When you’re the Sunday morning scourge of college dorms and your namesake is Tila Tequila, it’s hard to be taken seriously. But believe it or not, tequila – yes, tequila – has variety and complexity worthy of connoisseurship. And by connoisseurs, I don’t mean people at a Jimmy Buffett concert debating sugar or salt on their margarita rims.
Tequila is made by fermenting and distilling the sap of the blue agave plant, which is native to Mexico. Variations of the process yield different products that generally fall into one of five categories. “Blanco” or “Silver” tequila is bottled immediately after distillation; clean, simple flavors make it the popular choice for mixed drinks. “Joven” or “Gold” tequila is also unaged, but is mixed with caramel for color and flavor; this blend, or “mixto,” makes for a slightly sweeter and smoother drink.
The last three categories identify the length of time the tequila has aged in an oak barrel. “Reposado” or “rested” tequila is aged from two months to one year, “Anejo” or “old” tequila is aged from one to three years, and “Extra Anejo” or “extra aged” tequila is aged for over three years. As with other aged spirits, more time in the barrel means more time to absorb the attributes of the wood and mellow the alcohol’s bite.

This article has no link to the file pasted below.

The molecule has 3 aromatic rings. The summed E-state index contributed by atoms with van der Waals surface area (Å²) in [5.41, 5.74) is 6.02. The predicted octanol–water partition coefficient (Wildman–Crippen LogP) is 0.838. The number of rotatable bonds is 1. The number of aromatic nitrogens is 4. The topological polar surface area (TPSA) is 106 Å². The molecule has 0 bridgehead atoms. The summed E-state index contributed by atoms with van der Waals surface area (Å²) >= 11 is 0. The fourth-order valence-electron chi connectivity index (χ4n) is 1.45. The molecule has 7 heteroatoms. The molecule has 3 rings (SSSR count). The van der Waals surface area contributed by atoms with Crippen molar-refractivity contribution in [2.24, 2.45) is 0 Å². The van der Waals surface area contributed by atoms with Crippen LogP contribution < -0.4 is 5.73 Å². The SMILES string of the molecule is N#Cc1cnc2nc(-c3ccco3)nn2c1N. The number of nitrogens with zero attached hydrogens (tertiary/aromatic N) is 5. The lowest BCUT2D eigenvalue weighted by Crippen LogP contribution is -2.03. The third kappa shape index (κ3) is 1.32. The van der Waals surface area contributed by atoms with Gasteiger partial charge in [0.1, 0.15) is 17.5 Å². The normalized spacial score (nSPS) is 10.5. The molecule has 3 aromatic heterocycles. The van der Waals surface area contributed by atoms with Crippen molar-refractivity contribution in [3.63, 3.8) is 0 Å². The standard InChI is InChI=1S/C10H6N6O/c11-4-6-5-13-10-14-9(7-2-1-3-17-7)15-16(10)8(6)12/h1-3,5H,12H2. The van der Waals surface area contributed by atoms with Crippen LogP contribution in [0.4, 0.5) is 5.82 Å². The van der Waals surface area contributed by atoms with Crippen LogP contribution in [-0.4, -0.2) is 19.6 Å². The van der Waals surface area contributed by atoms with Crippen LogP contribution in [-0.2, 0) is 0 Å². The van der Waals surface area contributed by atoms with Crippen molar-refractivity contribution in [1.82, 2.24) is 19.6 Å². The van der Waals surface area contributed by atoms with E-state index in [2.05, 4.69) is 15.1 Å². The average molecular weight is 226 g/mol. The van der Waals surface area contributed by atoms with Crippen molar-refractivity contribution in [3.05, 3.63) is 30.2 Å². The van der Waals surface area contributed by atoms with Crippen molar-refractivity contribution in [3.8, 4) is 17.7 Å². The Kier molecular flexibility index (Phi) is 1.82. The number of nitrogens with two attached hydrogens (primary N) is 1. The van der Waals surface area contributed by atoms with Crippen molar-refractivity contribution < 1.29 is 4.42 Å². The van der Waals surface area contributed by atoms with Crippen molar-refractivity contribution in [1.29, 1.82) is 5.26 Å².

Adventurous palates don’t need to venture further than Bristol to explore all that tequila has to offer. The waterfront restaurant Agave has curated a menu of over 50 tequilas, from well-known brands like Patron and Cuervo to several that you’ve likely never heard of. Agave offers discounted flights to encourage sampling, so you can explore different ages within a brand, one age across brands or any other combination that strikes your fancy.
Since I’m remodeling a home and really can’t handle any more decisions that have over 50 options, I left my flight tasting completely in the hands of Rachel, the head bartender. Knowing I was a tequila rookie, she wisely brought me a broad sample to help direct my taste buds – Corzo Silver, Corralejo Reposado and Don Julio Anejo. The Silver had an immediate burn, and while some fruity flavors eventually poked their heads through, I couldn’t help but think that this style must be the cheap stuff. The Corralejo and Don Julio were remarkably different – a much smoother taste that fills your mouth, clears your nasal passages and warms your belly.
Aficionados drink tequila straight, at room temperature. Mixers, lime, sugar and salt mask its flavors, as does serving it chilled. But if you want to ease your way into tequila, Agave also offers a cocktail menu with tequila-inspired concoctions. The most popular is The Perfect Margarita, a drink that causes Rachel to sigh, “I make a million a day.” The Agave version is made with your choice of Patron along with triple sec, Grand Marnier, sour mix and lime juice (I’ve read that lime juice is “the key ingredient” to margaritas, which is interesting because Mexicans also put lime in their Corona beer... However, I’ve also read that Mexicans use the lime to ward off flies, not to flavor their beer — I wonder if it’s the same logic with lime in margaritas).
Whether you’re a purist or a fruity cocktailer, Agave delivers the tequila goods as well as any place this side of Guadalajara.
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